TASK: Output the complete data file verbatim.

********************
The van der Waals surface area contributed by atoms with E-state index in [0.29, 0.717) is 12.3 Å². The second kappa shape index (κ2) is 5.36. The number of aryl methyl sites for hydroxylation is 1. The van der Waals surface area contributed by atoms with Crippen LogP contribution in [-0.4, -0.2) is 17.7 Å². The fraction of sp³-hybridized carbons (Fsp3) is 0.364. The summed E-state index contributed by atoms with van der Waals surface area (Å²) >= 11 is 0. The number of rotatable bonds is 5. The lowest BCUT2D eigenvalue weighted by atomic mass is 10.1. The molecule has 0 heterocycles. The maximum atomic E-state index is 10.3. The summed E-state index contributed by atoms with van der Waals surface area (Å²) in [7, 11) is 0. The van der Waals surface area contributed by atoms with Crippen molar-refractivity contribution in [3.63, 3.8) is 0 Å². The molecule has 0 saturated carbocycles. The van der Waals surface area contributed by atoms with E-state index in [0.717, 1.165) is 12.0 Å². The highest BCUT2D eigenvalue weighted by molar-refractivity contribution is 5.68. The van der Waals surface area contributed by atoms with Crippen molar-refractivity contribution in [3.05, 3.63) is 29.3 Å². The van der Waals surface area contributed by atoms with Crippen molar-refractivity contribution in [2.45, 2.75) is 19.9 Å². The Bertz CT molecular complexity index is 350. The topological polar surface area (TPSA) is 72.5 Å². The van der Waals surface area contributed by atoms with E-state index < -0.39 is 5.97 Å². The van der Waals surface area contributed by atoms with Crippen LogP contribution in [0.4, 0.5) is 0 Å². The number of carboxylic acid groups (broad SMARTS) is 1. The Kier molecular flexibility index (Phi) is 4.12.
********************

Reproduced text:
The van der Waals surface area contributed by atoms with E-state index in [0.29, 0.717) is 12.3 Å². The second kappa shape index (κ2) is 5.36. The number of aryl methyl sites for hydroxylation is 1. The van der Waals surface area contributed by atoms with Crippen LogP contribution in [-0.4, -0.2) is 17.7 Å². The fraction of sp³-hybridized carbons (Fsp3) is 0.364. The summed E-state index contributed by atoms with van der Waals surface area (Å²) >= 11 is 0. The number of rotatable bonds is 5. The lowest BCUT2D eigenvalue weighted by atomic mass is 10.1. The molecule has 0 heterocycles. The maximum atomic E-state index is 10.3. The summed E-state index contributed by atoms with van der Waals surface area (Å²) in [7, 11) is 0. The van der Waals surface area contributed by atoms with Crippen molar-refractivity contribution in [3.63, 3.8) is 0 Å². The molecule has 0 saturated carbocycles. The van der Waals surface area contributed by atoms with E-state index in [0.717, 1.165) is 12.0 Å². The highest BCUT2D eigenvalue weighted by molar-refractivity contribution is 5.68. The van der Waals surface area contributed by atoms with Crippen molar-refractivity contribution in [3.05, 3.63) is 29.3 Å². The van der Waals surface area contributed by atoms with Crippen molar-refractivity contribution in [2.45, 2.75) is 19.9 Å². The Bertz CT molecular complexity index is 350. The topological polar surface area (TPSA) is 72.5 Å². The van der Waals surface area contributed by atoms with E-state index < -0.39 is 5.97 Å². The van der Waals surface area contributed by atoms with Crippen LogP contribution in [0.4, 0.5) is 0 Å². The number of carboxylic acid groups (broad SMARTS) is 1. The Kier molecular flexibility index (Phi) is 4.12.